Track and field athlete turned Olympic silver weightlifter is one of the flagbearers for Team England at Commonwealth Games
Emily Campbell, once a prominent junior track and field athlete, will be one of the flagbearers for Team England as she returns to the Alexander Stadium once again.
The 28-year-old became the first ever British female weightlifter to win an Olympic medal after her silver in Tokyo and is now one of the leading lights amongst the English Commonwealth squad for the 22nd edition of the Games in Birmingham.
Carrying the flag at the Opening Ceremony around the newly redeveloped Alexander Stadium will bring back memories for Campbell as she used to compete in the shot put, discus and hammer throw in the older version of the stadium.
Between 2008 and 2016, Campbell took part at competitions from English Schools to the British Championships. Her best finish at the national championships was sixth when she threw 14.06m in 2016. Sophie McKinna and Amelia Strickler finished second and fourth respectively.
“I’ve got loads of happy memories from Alexander Stadium as we used to do Midland League, women’s leagues and go and compete there a lot, Campbell said. “I had amazing people around me and made a lot of friends so it will be really nice going back there for the Opening Ceremony.
Emily Campbell, who won Olympic silver in weightlifting at Tokyo, will be one of the flag bearers for Team England at the Commonwealth Games.
She used to compete in the shot put, discus and hammer and took part at @SchoolAthletics at Alexander Stadium back in 2010!
— Tim Adams (@TimAdams76) July 26, 2022
“The journey that it’s brought me on today, and I’m a big believer in trusting the journey that you’re on, is incredible.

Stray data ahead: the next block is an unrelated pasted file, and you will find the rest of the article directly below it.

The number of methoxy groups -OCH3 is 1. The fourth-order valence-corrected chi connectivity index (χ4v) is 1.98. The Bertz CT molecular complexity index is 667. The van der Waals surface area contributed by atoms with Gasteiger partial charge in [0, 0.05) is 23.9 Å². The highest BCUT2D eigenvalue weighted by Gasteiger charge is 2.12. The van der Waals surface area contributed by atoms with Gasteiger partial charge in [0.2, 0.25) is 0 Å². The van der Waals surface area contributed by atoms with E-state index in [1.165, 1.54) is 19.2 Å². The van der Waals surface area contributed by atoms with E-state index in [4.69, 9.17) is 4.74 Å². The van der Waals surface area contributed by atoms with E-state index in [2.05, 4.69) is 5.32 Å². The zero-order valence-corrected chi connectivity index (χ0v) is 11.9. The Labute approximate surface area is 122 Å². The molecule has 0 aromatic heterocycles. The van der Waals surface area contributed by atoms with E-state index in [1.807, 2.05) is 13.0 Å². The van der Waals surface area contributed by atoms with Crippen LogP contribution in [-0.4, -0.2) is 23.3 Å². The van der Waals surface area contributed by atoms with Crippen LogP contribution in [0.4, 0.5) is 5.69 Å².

“I remember it [the old Alexander Stadium falling apart]. We used to hate it as throwers as well because the infield was uphill so we used to measure centiremetres every time you threw. My first big competition was English Schools and it was such a community atmosphere. I think it will be living it all over again but this time it’s more polished.”
The hope will be that Birmingham 2022 can repeat the energy, enthusiasm and legacy that surrounded the London 2012 Olympics.
It will be the first time that England has hosted a multi-sport event on this scale since then.
Tomorrow (July 27) marks a decade since the London 2012 Opening Ceremony.
— Team England (@TeamEngland) July 26, 2022
“Everybody remembers London,” Campbell added. “I remember Super Saturday like it was yesterday with athletics being my very first love. I watched Greg [Rutherford], Jess [Ennis-Hill] and Mo [Farah] and I was at an performing arts event and we sneaked into the middle room which had a TV to watch the action.
“The legacy that came from 2012 was just fantastic and we’re in a position with Birmingham to do something on the scale of that. The city is buzzing and I can’t even imagine what it is going to be like when everybody gets here. There are so many little boys and girls who want to watch us and that’s great for us as a nation.”
Based on the mood around Birmingham already, the Games has every chance to take the baton from London with open arms.